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ORIGINAL ARTICLE - IN VITRO STUDY
Year : 2020  |  Volume : 10  |  Issue : 2  |  Page : 370-376

Three-dimensional bioprinting using a coaxial needle with viscous inks in bone tissue engineering - An In vitro study


1 Department of Oral and Maxillofacial Surgery, Institute of Odontology, The Sahlgrenska Academy, University of Gothenburg, Gothenburg, Sweden
2 Wallenberg Wood Science Center, Department of Chemistry and Chemical Engineering, Chalmers University of Technology, Gothenburg, Sweden
3 Department of Oral and Maxillofacial Surgery, Medical Research Center, University of Oulu, Oulu University Hospital, Oulu, Finland
4 Department of Oral and Maxillofacial Surgery, Institute of Odontology, The Sahlgrenska Academy, University of Gothenburg, Gothenburg; Department of Oral and Maxillofacial Surgery, Linkoping University Hospital, Linkoping, Sweden

Correspondence Address:
Dr. Java Walladbegi
Medicinaregatan 12D, PO Box 450, 405 30 Gothenburg
Sweden
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DOI: 10.4103/ams.ams_288_20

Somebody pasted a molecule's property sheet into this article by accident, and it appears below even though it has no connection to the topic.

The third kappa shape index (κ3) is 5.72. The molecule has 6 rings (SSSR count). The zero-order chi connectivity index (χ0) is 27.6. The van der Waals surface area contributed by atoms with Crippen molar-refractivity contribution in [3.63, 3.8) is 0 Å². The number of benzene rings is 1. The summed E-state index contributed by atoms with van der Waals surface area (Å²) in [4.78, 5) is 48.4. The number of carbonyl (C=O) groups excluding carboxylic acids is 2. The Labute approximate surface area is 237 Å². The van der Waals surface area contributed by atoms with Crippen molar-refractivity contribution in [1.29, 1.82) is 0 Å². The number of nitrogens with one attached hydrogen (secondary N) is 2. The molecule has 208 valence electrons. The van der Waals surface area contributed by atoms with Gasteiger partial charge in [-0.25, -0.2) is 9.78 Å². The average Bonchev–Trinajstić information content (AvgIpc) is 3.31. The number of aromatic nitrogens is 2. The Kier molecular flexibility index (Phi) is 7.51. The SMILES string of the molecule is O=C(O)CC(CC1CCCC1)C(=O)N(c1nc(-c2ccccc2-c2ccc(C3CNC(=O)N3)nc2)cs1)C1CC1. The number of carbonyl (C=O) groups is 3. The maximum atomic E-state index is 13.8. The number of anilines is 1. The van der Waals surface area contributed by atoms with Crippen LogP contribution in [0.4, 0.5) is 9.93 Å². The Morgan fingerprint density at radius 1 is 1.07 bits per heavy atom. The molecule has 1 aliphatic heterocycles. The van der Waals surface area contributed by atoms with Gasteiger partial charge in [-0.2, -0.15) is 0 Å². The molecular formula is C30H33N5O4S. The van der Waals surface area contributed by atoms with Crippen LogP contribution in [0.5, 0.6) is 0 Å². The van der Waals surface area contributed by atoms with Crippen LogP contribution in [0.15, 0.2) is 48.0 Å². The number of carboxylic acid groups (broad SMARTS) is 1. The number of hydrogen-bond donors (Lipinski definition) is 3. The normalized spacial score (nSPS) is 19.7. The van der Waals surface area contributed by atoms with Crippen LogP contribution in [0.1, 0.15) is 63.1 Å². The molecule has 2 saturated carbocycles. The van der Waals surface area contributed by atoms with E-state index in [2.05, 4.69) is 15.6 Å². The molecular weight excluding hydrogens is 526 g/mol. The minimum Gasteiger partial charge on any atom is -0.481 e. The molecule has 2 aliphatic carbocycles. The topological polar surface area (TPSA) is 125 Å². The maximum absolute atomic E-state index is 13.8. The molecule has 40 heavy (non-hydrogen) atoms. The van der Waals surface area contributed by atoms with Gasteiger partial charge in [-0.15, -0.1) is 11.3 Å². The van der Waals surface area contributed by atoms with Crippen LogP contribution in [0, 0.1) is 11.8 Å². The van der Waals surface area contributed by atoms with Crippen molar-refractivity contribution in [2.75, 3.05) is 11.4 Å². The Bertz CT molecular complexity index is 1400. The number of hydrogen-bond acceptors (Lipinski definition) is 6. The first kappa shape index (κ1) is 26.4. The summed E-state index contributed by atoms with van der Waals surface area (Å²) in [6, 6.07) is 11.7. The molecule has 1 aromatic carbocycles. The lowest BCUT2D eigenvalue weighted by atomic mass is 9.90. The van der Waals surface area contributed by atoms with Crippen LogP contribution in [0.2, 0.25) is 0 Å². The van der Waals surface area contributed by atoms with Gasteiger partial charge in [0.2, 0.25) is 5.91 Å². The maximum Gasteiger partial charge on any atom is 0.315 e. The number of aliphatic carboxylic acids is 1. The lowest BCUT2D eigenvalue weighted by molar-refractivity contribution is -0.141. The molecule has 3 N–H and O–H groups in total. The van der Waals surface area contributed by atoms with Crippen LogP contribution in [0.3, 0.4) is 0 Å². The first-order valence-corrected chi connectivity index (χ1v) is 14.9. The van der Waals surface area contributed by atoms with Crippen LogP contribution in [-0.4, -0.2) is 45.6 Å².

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Introduction: Vascularized autologous tissue grafts are considered “gold standard” for the management of larger bony defects in the craniomaxillofacial area. This modality does however carry limitations, such as the absolute requirement for healthy donor tissues and recipient vessels. In addition, the significant morbidity of large bone graft is deterrent to fibula bone flap use. Therefore, less morbid strategies would be beneficial. The purpose of this study was to develop a printing method to manufacture scaffold structure with viable stem cells. Materials and Methods: In total, three different combinations of ground beta tri-calcium phosphate and CELLINK (bioinks) were printed with a nozzle to identify a suitable bioink for three-dimensional printing. Subsequently, a coaxial needle, with three different nozzle gauge combinations, was evaluated for printing of the bioinks. Scaffold structures (grids) were then printed alone and with additional adipose stem cells before being transferred into an active medium and incubated overnight. Following incubation, grid stability was evaluated by assessing the degree of maintained grid outline, and cell viability was determined using the live/dead cell assay. Results: Among the three evaluated combinations of bioinks, two resulted in good printability for bioprinting. Adequate printing was obtained with two out of the three nozzle gauge combinations tested. However, due to the smaller total opening, one combination revealed a better stability. Intact grids with maintained stability were obtained using Ink B23 and Ink B42, and approximately 80% of the printed stem cells were viable following 24 hours. Discussion: Using a coaxial needle enables printing of a stable scaffold with viable stem cells. Furthermore, cell viability is maintained after the bioprinting process.


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